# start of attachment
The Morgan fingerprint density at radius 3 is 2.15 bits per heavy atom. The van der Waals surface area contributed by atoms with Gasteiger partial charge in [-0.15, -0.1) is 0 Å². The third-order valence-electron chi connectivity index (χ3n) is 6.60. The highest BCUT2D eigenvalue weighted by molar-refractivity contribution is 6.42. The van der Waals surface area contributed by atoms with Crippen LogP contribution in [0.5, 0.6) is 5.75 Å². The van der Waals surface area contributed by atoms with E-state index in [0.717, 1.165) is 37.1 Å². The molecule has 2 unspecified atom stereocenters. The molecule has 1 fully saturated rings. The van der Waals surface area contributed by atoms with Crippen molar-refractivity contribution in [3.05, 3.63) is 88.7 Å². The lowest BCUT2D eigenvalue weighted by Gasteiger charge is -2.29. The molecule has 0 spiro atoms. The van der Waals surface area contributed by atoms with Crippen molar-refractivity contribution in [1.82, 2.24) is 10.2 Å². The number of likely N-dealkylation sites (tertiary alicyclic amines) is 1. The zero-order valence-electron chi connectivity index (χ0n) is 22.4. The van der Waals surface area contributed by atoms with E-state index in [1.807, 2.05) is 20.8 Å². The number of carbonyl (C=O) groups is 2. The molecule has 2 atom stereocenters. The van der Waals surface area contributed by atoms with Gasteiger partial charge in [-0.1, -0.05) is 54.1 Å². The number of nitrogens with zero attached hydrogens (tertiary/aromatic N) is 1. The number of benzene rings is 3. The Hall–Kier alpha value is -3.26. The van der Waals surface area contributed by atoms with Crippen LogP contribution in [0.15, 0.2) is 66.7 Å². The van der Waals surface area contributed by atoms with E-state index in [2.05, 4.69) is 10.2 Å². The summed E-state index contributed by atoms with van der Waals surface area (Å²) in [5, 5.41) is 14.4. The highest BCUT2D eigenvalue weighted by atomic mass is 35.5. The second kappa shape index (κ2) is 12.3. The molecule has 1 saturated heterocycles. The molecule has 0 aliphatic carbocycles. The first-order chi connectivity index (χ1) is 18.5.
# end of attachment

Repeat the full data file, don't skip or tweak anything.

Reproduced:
The Morgan fingerprint density at radius 3 is 2.15 bits per heavy atom. The van der Waals surface area contributed by atoms with Gasteiger partial charge in [-0.15, -0.1) is 0 Å². The third-order valence-electron chi connectivity index (χ3n) is 6.60. The highest BCUT2D eigenvalue weighted by molar-refractivity contribution is 6.42. The van der Waals surface area contributed by atoms with Crippen LogP contribution in [0.5, 0.6) is 5.75 Å². The van der Waals surface area contributed by atoms with E-state index in [0.717, 1.165) is 37.1 Å². The molecule has 2 unspecified atom stereocenters. The molecule has 1 fully saturated rings. The van der Waals surface area contributed by atoms with Crippen molar-refractivity contribution in [3.05, 3.63) is 88.7 Å². The lowest BCUT2D eigenvalue weighted by Gasteiger charge is -2.29. The molecule has 0 spiro atoms. The van der Waals surface area contributed by atoms with Crippen molar-refractivity contribution in [1.82, 2.24) is 10.2 Å². The number of likely N-dealkylation sites (tertiary alicyclic amines) is 1. The zero-order valence-electron chi connectivity index (χ0n) is 22.4. The van der Waals surface area contributed by atoms with E-state index in [1.807, 2.05) is 20.8 Å². The number of carbonyl (C=O) groups is 2. The molecule has 2 atom stereocenters. The van der Waals surface area contributed by atoms with Gasteiger partial charge in [-0.1, -0.05) is 54.1 Å². The number of nitrogens with zero attached hydrogens (tertiary/aromatic N) is 1. The number of benzene rings is 3. The Hall–Kier alpha value is -3.26. The van der Waals surface area contributed by atoms with Crippen LogP contribution in [0.15, 0.2) is 66.7 Å². The van der Waals surface area contributed by atoms with E-state index in [2.05, 4.69) is 10.2 Å². The summed E-state index contributed by atoms with van der Waals surface area (Å²) in [5, 5.41) is 14.4. The highest BCUT2D eigenvalue weighted by atomic mass is 35.5. The second kappa shape index (κ2) is 12.3. The molecule has 1 saturated heterocycles. The molecule has 0 aliphatic carbocycles. The first-order chi connectivity index (χ1) is 18.5.